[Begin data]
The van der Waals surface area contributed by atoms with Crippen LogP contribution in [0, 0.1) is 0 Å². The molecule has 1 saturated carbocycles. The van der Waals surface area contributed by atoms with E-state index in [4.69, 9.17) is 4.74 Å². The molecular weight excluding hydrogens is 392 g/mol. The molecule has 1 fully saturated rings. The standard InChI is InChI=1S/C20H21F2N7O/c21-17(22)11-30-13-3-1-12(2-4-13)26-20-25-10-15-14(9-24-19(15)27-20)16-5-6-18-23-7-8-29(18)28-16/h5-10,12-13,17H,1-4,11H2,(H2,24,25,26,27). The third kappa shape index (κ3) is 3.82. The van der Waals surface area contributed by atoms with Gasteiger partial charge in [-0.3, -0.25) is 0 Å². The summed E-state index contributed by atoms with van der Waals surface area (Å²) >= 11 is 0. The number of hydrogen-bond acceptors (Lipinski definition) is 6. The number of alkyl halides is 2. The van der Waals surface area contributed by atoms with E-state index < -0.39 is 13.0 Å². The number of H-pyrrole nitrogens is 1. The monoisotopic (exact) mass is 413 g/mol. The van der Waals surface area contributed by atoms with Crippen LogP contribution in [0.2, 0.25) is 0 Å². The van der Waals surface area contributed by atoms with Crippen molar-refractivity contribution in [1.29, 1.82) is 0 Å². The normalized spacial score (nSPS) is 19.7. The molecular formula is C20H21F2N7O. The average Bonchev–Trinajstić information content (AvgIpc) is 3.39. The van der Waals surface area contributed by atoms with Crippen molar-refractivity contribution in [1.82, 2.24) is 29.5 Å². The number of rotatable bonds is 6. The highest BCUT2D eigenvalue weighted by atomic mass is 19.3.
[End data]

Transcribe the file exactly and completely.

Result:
The van der Waals surface area contributed by atoms with Crippen LogP contribution in [0, 0.1) is 0 Å². The molecule has 1 saturated carbocycles. The van der Waals surface area contributed by atoms with E-state index in [4.69, 9.17) is 4.74 Å². The molecular weight excluding hydrogens is 392 g/mol. The molecule has 1 fully saturated rings. The standard InChI is InChI=1S/C20H21F2N7O/c21-17(22)11-30-13-3-1-12(2-4-13)26-20-25-10-15-14(9-24-19(15)27-20)16-5-6-18-23-7-8-29(18)28-16/h5-10,12-13,17H,1-4,11H2,(H2,24,25,26,27). The third kappa shape index (κ3) is 3.82. The van der Waals surface area contributed by atoms with Gasteiger partial charge in [-0.3, -0.25) is 0 Å². The summed E-state index contributed by atoms with van der Waals surface area (Å²) >= 11 is 0. The number of hydrogen-bond acceptors (Lipinski definition) is 6. The number of alkyl halides is 2. The van der Waals surface area contributed by atoms with E-state index < -0.39 is 13.0 Å². The number of H-pyrrole nitrogens is 1. The monoisotopic (exact) mass is 413 g/mol. The van der Waals surface area contributed by atoms with Crippen LogP contribution in [0.2, 0.25) is 0 Å². The van der Waals surface area contributed by atoms with Crippen molar-refractivity contribution in [1.29, 1.82) is 0 Å². The normalized spacial score (nSPS) is 19.7. The molecular formula is C20H21F2N7O. The average Bonchev–Trinajstić information content (AvgIpc) is 3.39. The van der Waals surface area contributed by atoms with Crippen molar-refractivity contribution in [1.82, 2.24) is 29.5 Å². The number of rotatable bonds is 6. The highest BCUT2D eigenvalue weighted by atomic mass is 19.3.